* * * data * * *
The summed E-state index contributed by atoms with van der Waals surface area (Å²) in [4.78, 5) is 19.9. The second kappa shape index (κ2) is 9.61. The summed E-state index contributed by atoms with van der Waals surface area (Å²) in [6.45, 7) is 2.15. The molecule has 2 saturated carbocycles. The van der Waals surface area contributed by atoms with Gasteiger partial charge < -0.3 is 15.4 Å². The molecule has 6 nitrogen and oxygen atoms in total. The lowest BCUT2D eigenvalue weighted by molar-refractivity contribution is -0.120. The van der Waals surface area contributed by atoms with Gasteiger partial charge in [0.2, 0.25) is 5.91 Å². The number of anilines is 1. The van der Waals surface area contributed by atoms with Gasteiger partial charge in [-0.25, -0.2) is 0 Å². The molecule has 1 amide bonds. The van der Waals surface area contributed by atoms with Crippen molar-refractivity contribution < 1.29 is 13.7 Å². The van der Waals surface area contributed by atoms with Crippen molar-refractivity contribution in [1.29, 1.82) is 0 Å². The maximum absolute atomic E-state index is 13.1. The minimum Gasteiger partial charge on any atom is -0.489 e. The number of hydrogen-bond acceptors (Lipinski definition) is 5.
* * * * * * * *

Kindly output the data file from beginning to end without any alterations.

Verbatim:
The summed E-state index contributed by atoms with van der Waals surface area (Å²) in [4.78, 5) is 19.9. The second kappa shape index (κ2) is 9.61. The summed E-state index contributed by atoms with van der Waals surface area (Å²) in [6.45, 7) is 2.15. The molecule has 2 saturated carbocycles. The van der Waals surface area contributed by atoms with Gasteiger partial charge < -0.3 is 15.4 Å². The molecule has 6 nitrogen and oxygen atoms in total. The lowest BCUT2D eigenvalue weighted by molar-refractivity contribution is -0.120. The van der Waals surface area contributed by atoms with Gasteiger partial charge in [0.2, 0.25) is 5.91 Å². The number of anilines is 1. The van der Waals surface area contributed by atoms with Gasteiger partial charge in [-0.25, -0.2) is 0 Å². The molecule has 1 amide bonds. The van der Waals surface area contributed by atoms with Crippen molar-refractivity contribution < 1.29 is 13.7 Å². The van der Waals surface area contributed by atoms with Crippen molar-refractivity contribution in [1.29, 1.82) is 0 Å². The maximum absolute atomic E-state index is 13.1. The minimum Gasteiger partial charge on any atom is -0.489 e. The number of hydrogen-bond acceptors (Lipinski definition) is 5.